FARMINGTON — While many school districts in the state are seeing declines in student enrollment, Regional School Unit 9 is seeing an increase.

The student population is 2,362 students, an increase of 36 students from last year to this year, Superintendent Tom Ward said Wednesday.

It is a good problem to have, he said.

He updated the school board on student enrollment and overcrowding issues on Tuesday night.

The high school is pushing 700 students, compared to 660 last year.

Ward said officials are watching the kindergarten classes at Cushing School in Wilton, because they have two classes at 18 students, and a third is at 17.

The school board’s policy sets maximum kindergarten class sizes at 18 students to one teacher, he said. If the numbers exceed that amount, an ed tech is required.

They are also watching grade two at Mallett School in Farmington, where the classes hover around 22 or 23 students.

“That is way too high for second grade,” Ward said.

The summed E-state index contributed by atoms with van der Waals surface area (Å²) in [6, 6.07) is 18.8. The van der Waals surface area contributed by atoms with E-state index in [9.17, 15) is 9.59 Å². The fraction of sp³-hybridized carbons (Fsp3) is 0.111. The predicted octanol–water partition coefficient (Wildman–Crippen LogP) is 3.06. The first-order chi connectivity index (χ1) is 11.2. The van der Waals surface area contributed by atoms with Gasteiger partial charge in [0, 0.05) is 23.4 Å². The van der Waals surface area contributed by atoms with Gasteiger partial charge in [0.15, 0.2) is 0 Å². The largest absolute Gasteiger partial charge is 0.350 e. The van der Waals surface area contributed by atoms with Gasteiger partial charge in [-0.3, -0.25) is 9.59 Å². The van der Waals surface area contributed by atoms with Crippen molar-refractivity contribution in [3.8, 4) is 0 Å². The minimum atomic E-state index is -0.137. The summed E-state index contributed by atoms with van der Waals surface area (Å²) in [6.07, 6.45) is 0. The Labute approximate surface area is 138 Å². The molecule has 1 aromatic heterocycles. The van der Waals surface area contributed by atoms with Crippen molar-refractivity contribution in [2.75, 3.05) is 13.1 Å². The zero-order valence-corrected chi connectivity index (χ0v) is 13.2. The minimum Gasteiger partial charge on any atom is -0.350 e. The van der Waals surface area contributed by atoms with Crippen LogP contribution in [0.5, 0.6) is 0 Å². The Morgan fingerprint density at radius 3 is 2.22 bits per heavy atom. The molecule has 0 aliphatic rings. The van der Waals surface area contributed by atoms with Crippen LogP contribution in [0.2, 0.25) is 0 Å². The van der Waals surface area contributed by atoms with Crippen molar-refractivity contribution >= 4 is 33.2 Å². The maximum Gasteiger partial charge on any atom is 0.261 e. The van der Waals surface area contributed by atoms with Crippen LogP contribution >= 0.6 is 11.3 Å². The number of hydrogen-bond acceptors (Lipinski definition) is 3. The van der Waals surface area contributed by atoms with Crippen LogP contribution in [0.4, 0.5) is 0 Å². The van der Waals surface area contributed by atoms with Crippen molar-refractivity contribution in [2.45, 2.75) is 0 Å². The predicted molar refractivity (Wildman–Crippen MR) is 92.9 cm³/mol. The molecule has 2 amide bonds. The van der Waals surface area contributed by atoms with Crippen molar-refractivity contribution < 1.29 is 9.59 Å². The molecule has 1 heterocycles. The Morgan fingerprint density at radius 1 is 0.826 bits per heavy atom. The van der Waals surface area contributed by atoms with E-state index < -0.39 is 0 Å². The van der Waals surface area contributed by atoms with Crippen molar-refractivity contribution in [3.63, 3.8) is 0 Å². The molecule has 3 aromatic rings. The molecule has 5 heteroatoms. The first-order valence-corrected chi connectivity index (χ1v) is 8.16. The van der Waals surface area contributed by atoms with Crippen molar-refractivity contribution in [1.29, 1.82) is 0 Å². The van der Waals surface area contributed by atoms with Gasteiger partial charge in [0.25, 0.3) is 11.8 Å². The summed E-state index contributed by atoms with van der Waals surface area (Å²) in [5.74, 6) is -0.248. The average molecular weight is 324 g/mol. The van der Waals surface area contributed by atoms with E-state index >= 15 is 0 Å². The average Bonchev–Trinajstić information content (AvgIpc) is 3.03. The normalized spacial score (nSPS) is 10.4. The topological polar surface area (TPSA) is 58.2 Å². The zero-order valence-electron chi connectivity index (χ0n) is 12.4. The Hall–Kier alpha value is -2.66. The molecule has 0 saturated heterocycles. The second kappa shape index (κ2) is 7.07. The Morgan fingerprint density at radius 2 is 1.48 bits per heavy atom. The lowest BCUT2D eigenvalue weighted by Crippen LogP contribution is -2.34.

In the special education program, 19 more students than anticipated have moved into the district and require special services.

Unfortunately, the district received $56,000 less in federal funds, so there is a shortfall, he said.

There are four vacant ed tech positions, he said. He told the board the positions probably won’t be filled unless a student’s individualized education program requires it.

The move of the Central Office from the basement of the school to the Mt. Blue Campus provided space for four classrooms, and Ward said the four additional classrooms at the middle school have done what they hoped.

“We’re really off to a positive start,” Ward said of the new school year.

The school board added money to this year’s budget to provide an additional fourth-grade teacher at the Cascade Brook School in Farmington to allow for smaller class sizes.

The school’s staff sent the board and Ward a letter thanking them for the additional teacher.

“The opportunity to form smaller groups for that class is already showing great benefits for the students,” the letter states. “Two of the current fourth-grade teachers have had some of these children in past years (first and second grades) and they both have noticed a profound change in the time available to meet the varied needs that are presented by this group within a given classroom.”

“We know that the growth of these students in all areas — socially, emotionally, and academically — will continue to be enhanced as this year unfolds. We deeply appreciate your support,” the letter states.

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